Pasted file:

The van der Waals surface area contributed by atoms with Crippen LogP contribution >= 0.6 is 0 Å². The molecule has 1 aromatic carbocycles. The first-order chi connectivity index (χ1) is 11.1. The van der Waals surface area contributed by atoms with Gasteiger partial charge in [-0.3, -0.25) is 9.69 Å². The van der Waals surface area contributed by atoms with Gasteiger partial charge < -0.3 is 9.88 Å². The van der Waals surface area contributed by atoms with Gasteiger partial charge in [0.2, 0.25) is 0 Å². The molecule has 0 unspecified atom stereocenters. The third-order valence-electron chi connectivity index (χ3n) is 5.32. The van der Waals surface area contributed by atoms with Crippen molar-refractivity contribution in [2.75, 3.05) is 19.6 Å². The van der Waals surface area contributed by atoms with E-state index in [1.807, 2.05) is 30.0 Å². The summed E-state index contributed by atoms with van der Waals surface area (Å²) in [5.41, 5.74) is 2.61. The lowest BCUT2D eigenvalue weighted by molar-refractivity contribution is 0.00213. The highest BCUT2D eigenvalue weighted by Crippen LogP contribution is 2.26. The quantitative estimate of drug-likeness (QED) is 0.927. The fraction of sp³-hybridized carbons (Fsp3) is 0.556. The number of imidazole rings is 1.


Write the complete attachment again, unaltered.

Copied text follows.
The van der Waals surface area contributed by atoms with Crippen LogP contribution >= 0.6 is 0 Å². The molecule has 1 aromatic carbocycles. The first-order chi connectivity index (χ1) is 11.1. The van der Waals surface area contributed by atoms with Gasteiger partial charge in [-0.3, -0.25) is 9.69 Å². The van der Waals surface area contributed by atoms with Gasteiger partial charge < -0.3 is 9.88 Å². The van der Waals surface area contributed by atoms with Gasteiger partial charge in [0.2, 0.25) is 0 Å². The molecule has 0 unspecified atom stereocenters. The third-order valence-electron chi connectivity index (χ3n) is 5.32. The van der Waals surface area contributed by atoms with Crippen molar-refractivity contribution in [2.75, 3.05) is 19.6 Å². The van der Waals surface area contributed by atoms with E-state index in [1.807, 2.05) is 30.0 Å². The summed E-state index contributed by atoms with van der Waals surface area (Å²) in [5.41, 5.74) is 2.61. The lowest BCUT2D eigenvalue weighted by molar-refractivity contribution is 0.00213. The highest BCUT2D eigenvalue weighted by Crippen LogP contribution is 2.26. The quantitative estimate of drug-likeness (QED) is 0.927. The fraction of sp³-hybridized carbons (Fsp3) is 0.556. The number of imidazole rings is 1.